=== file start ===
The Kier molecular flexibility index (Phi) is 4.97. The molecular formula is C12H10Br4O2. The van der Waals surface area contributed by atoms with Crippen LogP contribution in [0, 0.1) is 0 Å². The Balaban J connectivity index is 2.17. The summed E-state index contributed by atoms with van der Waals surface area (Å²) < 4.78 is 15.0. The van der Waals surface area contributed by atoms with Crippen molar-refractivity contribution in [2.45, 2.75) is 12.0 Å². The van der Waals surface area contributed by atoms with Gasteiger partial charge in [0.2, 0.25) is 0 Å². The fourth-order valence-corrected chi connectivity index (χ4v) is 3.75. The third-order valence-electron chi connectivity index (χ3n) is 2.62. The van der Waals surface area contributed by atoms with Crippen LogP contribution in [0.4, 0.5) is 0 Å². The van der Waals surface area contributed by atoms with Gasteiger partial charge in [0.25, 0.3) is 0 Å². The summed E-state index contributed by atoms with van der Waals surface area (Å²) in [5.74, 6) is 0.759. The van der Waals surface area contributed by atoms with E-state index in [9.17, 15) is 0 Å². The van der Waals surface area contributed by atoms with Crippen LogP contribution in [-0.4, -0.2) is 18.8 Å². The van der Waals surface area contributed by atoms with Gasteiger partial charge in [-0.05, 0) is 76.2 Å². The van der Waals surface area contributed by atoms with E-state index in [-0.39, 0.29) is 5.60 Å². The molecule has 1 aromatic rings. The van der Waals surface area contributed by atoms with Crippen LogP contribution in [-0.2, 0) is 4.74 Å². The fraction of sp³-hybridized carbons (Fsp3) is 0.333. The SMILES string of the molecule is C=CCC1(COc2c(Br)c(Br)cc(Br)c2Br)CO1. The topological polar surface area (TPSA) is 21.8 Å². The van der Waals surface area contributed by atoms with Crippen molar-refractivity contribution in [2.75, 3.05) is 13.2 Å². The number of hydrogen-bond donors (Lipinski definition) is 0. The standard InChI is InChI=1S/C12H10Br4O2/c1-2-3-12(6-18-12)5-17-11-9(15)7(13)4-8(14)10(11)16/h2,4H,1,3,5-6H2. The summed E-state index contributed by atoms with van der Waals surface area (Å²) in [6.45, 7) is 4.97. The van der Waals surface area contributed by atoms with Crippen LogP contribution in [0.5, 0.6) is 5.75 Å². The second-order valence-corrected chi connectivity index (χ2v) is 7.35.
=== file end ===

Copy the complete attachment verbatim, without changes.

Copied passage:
The Kier molecular flexibility index (Phi) is 4.97. The molecular formula is C12H10Br4O2. The van der Waals surface area contributed by atoms with Crippen LogP contribution in [0, 0.1) is 0 Å². The Balaban J connectivity index is 2.17. The summed E-state index contributed by atoms with van der Waals surface area (Å²) < 4.78 is 15.0. The van der Waals surface area contributed by atoms with Crippen molar-refractivity contribution in [2.45, 2.75) is 12.0 Å². The van der Waals surface area contributed by atoms with Gasteiger partial charge in [0.2, 0.25) is 0 Å². The fourth-order valence-corrected chi connectivity index (χ4v) is 3.75. The third-order valence-electron chi connectivity index (χ3n) is 2.62. The van der Waals surface area contributed by atoms with Crippen LogP contribution in [0.4, 0.5) is 0 Å². The van der Waals surface area contributed by atoms with Gasteiger partial charge in [0.25, 0.3) is 0 Å². The summed E-state index contributed by atoms with van der Waals surface area (Å²) in [5.74, 6) is 0.759. The van der Waals surface area contributed by atoms with E-state index in [9.17, 15) is 0 Å². The van der Waals surface area contributed by atoms with Crippen LogP contribution in [-0.4, -0.2) is 18.8 Å². The van der Waals surface area contributed by atoms with Gasteiger partial charge in [-0.05, 0) is 76.2 Å². The van der Waals surface area contributed by atoms with E-state index in [-0.39, 0.29) is 5.60 Å². The molecule has 1 aromatic rings. The van der Waals surface area contributed by atoms with Crippen LogP contribution in [-0.2, 0) is 4.74 Å². The fraction of sp³-hybridized carbons (Fsp3) is 0.333. The SMILES string of the molecule is C=CCC1(COc2c(Br)c(Br)cc(Br)c2Br)CO1. The topological polar surface area (TPSA) is 21.8 Å². The van der Waals surface area contributed by atoms with Crippen molar-refractivity contribution in [2.75, 3.05) is 13.2 Å². The number of hydrogen-bond donors (Lipinski definition) is 0. The standard InChI is InChI=1S/C12H10Br4O2/c1-2-3-12(6-18-12)5-17-11-9(15)7(13)4-8(14)10(11)16/h2,4H,1,3,5-6H2. The summed E-state index contributed by atoms with van der Waals surface area (Å²) in [6.45, 7) is 4.97. The van der Waals surface area contributed by atoms with Crippen LogP contribution in [0.5, 0.6) is 5.75 Å². The second-order valence-corrected chi connectivity index (χ2v) is 7.35.